Very few people for some reason sit down and say how can I get more traffic from search engines that converts well. That is what you should be asking not how you can get number one for debt consolidation or some term like that. Any term that gets 1000 visitors a day or more is impossible to do without a ton of backlinks. It will also have a very low conversion rate It is extremly easy to get 1000 visitors a day from 800 terms. Those terms will convert much higher and make you more money. Plus you got the 800 terms in one week the big term would take you 3 months at least and that is assumeing you are an expert.
|but what can the average webmaster do apart from write content and interlink his site well with good titles and headings? |
That's the biggest part of it right there, but something else that helps is having a lot of pertinent text-heavy pages, with a variety of appropriate titles. It's better to pull in visitors on 200-300 different pages a day, on 500 different querys, than it is to put all your eggs in one basket and aim for 500 visitors coming into the index page on the one big kw combination. If there's an algo change, you can suddenly plummet. You just need good enough internal navigation that everyone finds there way around from the entry pages, and Bob's your uncle.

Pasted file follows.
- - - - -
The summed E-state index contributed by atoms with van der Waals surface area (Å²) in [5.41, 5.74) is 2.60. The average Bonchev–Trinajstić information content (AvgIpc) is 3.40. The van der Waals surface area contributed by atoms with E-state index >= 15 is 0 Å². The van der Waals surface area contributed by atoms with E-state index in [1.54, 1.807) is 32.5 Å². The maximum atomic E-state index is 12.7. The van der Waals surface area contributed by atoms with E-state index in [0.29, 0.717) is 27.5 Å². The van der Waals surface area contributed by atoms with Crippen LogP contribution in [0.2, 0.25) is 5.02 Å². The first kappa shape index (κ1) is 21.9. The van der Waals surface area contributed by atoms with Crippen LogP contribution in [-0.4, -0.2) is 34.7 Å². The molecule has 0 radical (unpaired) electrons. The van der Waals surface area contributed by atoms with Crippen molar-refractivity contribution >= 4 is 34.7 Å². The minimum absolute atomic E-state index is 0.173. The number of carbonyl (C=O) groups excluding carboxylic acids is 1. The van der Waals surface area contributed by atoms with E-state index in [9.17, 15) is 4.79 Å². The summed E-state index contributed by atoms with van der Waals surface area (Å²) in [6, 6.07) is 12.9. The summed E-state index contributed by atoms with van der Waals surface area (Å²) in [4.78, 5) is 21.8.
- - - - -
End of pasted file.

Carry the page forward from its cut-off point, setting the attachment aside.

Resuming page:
|I follow the suggestions in Google's Webmaster guidelines |
I was following those before they were written! I can remember how good it was to see a big company make it clear that substance was more important than flash.
I'm in the same boat, metrostang. Here are the number of referrals to my review site from www.google.com, as a fraction of referrals from search.yahoo.com:
January 2005: 430%
February 2005: 85%